High-fructose corn syrup is cheaper than cane sugar and acts as a food preservative, too, so the food industry loves the stuff. But it's been added to so many foods — yogurt, cereal, bread, drinks and even condiments — that researchers have fingered it as a culprit in the obesity epidemic.
The Corn Refiners Association has in the past marketed high-fructose corn syrup as natural. Our Bad Medicine columnist Christopher Wanjek argues otherwise: "High-fructose corn syrup could be all-natural if cornstarch happened to fall into a vat of alpha-amylase, soak there for a while, then trickle into another vat of glucoamylase, get strained to remove the Aspergillus fungus likely growing on top, and then find its way into some industrial-grade D-xylose isomerase. This funny coincidence didn't happen in nature until the 1970s in a lab somewhere in Japan."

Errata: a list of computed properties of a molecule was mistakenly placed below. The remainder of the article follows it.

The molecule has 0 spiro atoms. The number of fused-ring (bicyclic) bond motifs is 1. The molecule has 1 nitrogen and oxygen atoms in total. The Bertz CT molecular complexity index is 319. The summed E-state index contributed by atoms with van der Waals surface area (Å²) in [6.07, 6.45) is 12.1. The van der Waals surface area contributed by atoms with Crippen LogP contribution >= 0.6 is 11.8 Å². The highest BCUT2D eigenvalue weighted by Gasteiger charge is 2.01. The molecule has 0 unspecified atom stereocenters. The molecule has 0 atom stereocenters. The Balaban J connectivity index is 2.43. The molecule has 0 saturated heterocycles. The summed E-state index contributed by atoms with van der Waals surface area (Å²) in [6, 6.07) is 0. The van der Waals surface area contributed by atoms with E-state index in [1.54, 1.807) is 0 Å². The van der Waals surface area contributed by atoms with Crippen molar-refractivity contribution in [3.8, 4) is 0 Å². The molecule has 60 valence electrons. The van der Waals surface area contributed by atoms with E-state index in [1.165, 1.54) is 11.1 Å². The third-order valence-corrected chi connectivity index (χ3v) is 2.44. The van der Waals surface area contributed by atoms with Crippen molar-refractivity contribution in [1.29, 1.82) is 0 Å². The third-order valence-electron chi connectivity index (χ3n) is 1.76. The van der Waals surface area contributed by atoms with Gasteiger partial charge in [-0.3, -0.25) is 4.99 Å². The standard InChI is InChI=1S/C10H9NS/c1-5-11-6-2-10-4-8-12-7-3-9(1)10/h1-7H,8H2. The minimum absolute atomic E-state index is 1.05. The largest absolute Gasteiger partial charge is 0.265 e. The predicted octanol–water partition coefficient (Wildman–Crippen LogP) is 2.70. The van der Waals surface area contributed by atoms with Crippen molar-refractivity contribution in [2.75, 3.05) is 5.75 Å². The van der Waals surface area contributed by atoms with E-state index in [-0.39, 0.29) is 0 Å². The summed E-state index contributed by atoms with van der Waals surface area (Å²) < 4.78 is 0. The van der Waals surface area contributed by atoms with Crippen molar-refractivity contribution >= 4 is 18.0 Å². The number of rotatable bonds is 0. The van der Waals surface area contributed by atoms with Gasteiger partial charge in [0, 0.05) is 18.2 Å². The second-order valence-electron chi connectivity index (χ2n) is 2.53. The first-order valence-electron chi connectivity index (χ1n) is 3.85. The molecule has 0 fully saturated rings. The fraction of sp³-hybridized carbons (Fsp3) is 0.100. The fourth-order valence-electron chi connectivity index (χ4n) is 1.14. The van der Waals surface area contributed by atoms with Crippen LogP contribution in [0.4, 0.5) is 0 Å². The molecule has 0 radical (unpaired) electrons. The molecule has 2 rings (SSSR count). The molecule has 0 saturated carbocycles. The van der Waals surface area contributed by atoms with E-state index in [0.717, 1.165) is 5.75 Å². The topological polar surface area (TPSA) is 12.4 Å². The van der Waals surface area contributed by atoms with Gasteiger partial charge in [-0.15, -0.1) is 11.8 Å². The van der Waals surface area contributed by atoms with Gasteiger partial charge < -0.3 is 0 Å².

Now the Corn Refiners Association plans to ask the FDA to allow high-fructose corn syrup to be called simple "corn sugar" instead, AP reports. And already the group is advertising it with that name. The adds also claims there's no difference between corn sugar and cane sugar. Hmm.